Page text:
The state will forgo more than $18 billion in revenue due to just four itemized deductions that mostly benefit higher-income households and three tax incentives for businesses and investors. In comparison, California will spend less than $1.5 billion on tax breaks that primarily benefit low- and middle-income households, including the California Earned Income Tax Credit (CalEITC), the Young Child Tax Credit, the Renter’s Credit, the Student Loan Interest Deduction, and the Child and Dependent Care Credit.

Some of California’s tax expenditures also widen racial income and wealth disparities.

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See our 5Facts: California’s Tax & Revenue System Isn’t Fair for All to learn how elements of California’s tax and revenue system further or impede the goals of economic and racial equity for households, communities, and the state.

Some of California’s tax expenditures also widen racial income and wealth disparities. Since Black and Latinx households are underrepresented in higher-income groups due to legacies of racist policies and ongoing discrimination, these households benefit less than white households from tax breaks skewed toward richer households. Additionally, many tax breaks reward wealth-building activities such as homeownership and retirement savings, to which households of color have less access.

When policymakers choose to spend public dollars via tax expenditures that largely benefit wealthy Californians and businesses, they are also choosing not to spend those dollars to help individuals and families who struggle with the costs of housing, child care, education, and other necessities. Eliminating or scaling back these tax expenditures would free up revenue that could be used to invest in resources that broaden economic security and create wealth and opportunity for more Californians.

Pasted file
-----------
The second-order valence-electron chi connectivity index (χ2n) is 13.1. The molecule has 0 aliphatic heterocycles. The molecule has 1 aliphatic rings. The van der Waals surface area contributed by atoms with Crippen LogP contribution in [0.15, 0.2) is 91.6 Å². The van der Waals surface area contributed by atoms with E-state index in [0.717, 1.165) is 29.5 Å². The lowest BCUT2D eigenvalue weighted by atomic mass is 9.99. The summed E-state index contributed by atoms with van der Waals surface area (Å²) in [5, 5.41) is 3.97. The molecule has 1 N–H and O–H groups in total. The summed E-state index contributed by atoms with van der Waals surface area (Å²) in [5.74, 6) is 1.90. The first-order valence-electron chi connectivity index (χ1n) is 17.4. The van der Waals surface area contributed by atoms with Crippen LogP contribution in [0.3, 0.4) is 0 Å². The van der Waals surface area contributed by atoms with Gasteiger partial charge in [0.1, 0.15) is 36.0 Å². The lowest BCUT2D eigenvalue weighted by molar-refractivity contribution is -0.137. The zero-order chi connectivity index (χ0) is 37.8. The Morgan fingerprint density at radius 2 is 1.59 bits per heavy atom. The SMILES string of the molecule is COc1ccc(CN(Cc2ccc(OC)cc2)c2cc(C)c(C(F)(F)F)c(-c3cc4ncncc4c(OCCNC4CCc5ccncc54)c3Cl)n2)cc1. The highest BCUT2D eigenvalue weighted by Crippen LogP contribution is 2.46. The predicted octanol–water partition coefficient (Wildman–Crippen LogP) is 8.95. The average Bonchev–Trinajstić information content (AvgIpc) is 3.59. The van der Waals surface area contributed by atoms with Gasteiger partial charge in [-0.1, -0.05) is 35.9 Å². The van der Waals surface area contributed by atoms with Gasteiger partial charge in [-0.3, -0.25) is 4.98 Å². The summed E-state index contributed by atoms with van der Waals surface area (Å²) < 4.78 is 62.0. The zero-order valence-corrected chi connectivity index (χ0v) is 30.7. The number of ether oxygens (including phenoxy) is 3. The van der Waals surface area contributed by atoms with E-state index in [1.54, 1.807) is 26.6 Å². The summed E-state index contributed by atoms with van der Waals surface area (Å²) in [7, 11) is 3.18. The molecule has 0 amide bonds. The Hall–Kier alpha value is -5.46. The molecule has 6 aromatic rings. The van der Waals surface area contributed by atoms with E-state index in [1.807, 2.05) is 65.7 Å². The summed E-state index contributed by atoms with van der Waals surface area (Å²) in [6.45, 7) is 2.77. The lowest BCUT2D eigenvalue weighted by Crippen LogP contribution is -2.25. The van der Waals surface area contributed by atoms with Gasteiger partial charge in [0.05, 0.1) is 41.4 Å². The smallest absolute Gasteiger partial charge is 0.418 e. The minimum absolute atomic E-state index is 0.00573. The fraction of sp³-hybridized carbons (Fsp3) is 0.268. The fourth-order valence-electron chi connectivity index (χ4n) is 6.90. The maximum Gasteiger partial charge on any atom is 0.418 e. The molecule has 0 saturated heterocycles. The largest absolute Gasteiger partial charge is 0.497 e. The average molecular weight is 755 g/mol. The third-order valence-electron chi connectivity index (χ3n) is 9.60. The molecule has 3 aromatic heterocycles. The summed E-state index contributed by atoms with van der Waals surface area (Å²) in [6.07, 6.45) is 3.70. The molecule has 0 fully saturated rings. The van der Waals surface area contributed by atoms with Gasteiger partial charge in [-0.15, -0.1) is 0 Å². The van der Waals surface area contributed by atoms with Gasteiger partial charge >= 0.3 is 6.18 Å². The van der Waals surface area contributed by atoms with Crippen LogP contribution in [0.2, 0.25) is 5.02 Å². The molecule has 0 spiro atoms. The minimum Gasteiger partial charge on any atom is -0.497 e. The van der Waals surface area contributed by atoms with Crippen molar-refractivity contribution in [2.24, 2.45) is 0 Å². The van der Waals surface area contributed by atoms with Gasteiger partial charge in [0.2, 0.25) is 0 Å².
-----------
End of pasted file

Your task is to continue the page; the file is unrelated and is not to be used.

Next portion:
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Consistent access to health care is necessary for everyone to be healthy and thrive. During the pandemic, millions of Californians with low incomes have been able to keep their Medi-Cal coverage without administrative renewals and regardless of changes to their income. This is because of a temporary “continuous coverage” federal provision.1A provision in the federal Families First Coronavirus Response Act prohibits states from disenrolling Medicaid beneficiaries during the federally declared Public Health Emergency (PHE). The PHE will expire on April 16, 2022 unless the US Secretary of Health and Human Services Secretary extends it again. Despite ongoing hardships due to the pandemic, this federal provision may expire soon, which would disrupt health coverage for many.

Continuous health coverage allows children to receive preventive and primary care
services, which is crucial for very young children. Children who face housing insecurity are particularly vulnerable to losing coverage. When families move, double up with other households, or fall into homelessness, they may not receive timely information or submit paperwork required to maintain coverage, and they could lose continuity of care. About 6 in 10 children under age 5 who are income-eligible for Medi-Cal live in households that pay an unaffordable amount toward housing, placing them at risk of unstable housing and making continuous coverage critical.

State policymakers should provide continuous coverage for children on Medi-Cal until at least their fifth birthday.

The loss of continuous health coverage will particularly affect Latinx children in California.
Latinx children make up about 2 in 3 (66%) young children who are income-eligible for
Medi-Cal and live in households that pay an unaffordable amount of their income toward